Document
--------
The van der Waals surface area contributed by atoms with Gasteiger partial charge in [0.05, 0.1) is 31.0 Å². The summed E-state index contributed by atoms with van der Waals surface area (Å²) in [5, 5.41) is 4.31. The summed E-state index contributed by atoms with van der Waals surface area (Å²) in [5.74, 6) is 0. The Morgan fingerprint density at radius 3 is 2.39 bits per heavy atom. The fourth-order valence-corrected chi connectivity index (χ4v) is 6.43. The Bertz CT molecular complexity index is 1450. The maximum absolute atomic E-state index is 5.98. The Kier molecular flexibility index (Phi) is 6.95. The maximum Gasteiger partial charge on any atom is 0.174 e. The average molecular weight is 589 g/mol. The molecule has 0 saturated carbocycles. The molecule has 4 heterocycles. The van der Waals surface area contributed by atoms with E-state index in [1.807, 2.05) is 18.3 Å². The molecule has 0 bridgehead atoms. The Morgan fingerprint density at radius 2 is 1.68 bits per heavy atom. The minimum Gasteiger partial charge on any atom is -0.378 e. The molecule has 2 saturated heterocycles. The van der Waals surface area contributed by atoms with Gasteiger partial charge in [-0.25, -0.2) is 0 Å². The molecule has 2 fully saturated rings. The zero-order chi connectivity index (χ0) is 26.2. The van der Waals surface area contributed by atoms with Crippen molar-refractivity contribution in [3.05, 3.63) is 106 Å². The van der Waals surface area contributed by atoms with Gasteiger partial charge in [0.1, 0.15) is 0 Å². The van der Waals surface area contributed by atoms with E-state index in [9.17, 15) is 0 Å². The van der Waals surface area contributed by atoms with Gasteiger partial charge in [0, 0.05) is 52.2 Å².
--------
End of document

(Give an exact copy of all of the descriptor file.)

The van der Waals surface area contributed by atoms with Gasteiger partial charge in [0.05, 0.1) is 31.0 Å². The summed E-state index contributed by atoms with van der Waals surface area (Å²) in [5, 5.41) is 4.31. The summed E-state index contributed by atoms with van der Waals surface area (Å²) in [5.74, 6) is 0. The Morgan fingerprint density at radius 3 is 2.39 bits per heavy atom. The fourth-order valence-corrected chi connectivity index (χ4v) is 6.43. The Bertz CT molecular complexity index is 1450. The maximum absolute atomic E-state index is 5.98. The Kier molecular flexibility index (Phi) is 6.95. The maximum Gasteiger partial charge on any atom is 0.174 e. The average molecular weight is 589 g/mol. The molecule has 0 saturated carbocycles. The molecule has 4 heterocycles. The van der Waals surface area contributed by atoms with E-state index in [1.807, 2.05) is 18.3 Å². The molecule has 0 bridgehead atoms. The Morgan fingerprint density at radius 2 is 1.68 bits per heavy atom. The minimum Gasteiger partial charge on any atom is -0.378 e. The molecule has 2 saturated heterocycles. The van der Waals surface area contributed by atoms with Gasteiger partial charge in [-0.25, -0.2) is 0 Å². The molecule has 2 fully saturated rings. The zero-order chi connectivity index (χ0) is 26.2. The van der Waals surface area contributed by atoms with Crippen molar-refractivity contribution in [3.05, 3.63) is 106 Å². The van der Waals surface area contributed by atoms with Gasteiger partial charge in [0.1, 0.15) is 0 Å². The van der Waals surface area contributed by atoms with E-state index in [9.17, 15) is 0 Å². The van der Waals surface area contributed by atoms with Gasteiger partial charge in [0, 0.05) is 52.2 Å².